sábado, 18 de noviembre de 2017

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Vínculo original en TechnologyReview (Web)
Tuesday, December 27, 2011

Última actualización:

martes, 27 de diciembre de 2011

Entrada en el observatorio:

martes, 27 de diciembre de 2011

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Inglés


The Internet's Perilous New Year's Resolution

Antipiracy legislation headed for a U.S. Senate vote in January could be fraught with downsides.

Internet legislation that is scheduled for a vote in the U.S. Senate next month would aim to stop the unlicensed downloading of billions of dollars' worth of movies and music—as well as the trade in counterfeit drugs and other goods—by blocking access to certain websites, many of them registered abroad. But its basic strategies could lead to trouble on several fronts.

For one thing, the crackdown may unintentionally weaken Internet security. That is because the legislation could let courts order Internet service providers, search engines, domain-name servers and others to block Web addresses or send people to addresses other than the ones they typed or clicked. That trick, called redirection, is just the kind thing security engineers want to stamp out, because it's also a key tool for committing Internet fraud.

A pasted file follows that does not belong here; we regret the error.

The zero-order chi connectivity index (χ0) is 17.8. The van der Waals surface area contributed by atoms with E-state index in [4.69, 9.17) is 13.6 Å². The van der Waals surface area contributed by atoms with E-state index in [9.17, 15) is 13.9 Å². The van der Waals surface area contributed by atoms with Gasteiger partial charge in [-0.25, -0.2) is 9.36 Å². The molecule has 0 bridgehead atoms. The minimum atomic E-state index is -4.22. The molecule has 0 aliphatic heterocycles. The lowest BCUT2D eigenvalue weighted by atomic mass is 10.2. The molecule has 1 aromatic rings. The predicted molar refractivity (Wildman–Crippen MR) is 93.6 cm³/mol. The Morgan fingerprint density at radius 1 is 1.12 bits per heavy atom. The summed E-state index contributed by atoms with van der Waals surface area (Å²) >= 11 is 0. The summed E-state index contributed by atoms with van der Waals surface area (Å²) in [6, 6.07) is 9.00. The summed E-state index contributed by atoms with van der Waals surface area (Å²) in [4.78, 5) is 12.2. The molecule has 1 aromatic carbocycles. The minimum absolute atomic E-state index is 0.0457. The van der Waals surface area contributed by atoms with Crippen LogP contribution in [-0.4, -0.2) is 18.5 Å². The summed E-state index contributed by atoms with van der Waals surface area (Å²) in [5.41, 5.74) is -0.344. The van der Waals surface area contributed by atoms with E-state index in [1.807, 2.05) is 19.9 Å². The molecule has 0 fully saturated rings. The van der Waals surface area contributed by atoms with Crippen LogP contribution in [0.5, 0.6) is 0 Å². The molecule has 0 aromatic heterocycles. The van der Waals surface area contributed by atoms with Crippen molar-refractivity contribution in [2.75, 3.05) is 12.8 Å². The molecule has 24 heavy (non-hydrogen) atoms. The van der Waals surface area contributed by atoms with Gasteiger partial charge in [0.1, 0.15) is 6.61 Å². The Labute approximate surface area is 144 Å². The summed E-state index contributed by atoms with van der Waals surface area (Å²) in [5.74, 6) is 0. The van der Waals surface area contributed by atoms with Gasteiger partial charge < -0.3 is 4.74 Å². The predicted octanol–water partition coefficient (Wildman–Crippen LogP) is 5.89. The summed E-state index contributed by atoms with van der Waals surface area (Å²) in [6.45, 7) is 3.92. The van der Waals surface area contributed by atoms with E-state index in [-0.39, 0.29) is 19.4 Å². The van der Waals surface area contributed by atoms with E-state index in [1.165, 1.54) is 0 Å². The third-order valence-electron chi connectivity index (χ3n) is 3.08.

For another, song and movie traders will always be able to use widely available circumvention tools—such as Tor, a technology funded and developed by the U.S. government itself—to get around blocks and reach the desired sites. If passed, the legislation may achieve little more than an ineffectual antipiracy law recently enacted in France, which has been bogged down by its complexity and costs.

Under the Protect IP Act, government prosecutors or copyright holders could seek a court order finding that a website was "dedicated to infringing activities." With such a finding, a court could order those sites blocked so as to prevent people who click the relevant links or type their domain names into a browser from actually reaching them. (Instead, the user might be redirected to a warning page.) The Senate bill is scheduled for a January 24 vote. A similar House bill, called the Stop Online Piracy Act, or SOPA, is still in the Judiciary Committee.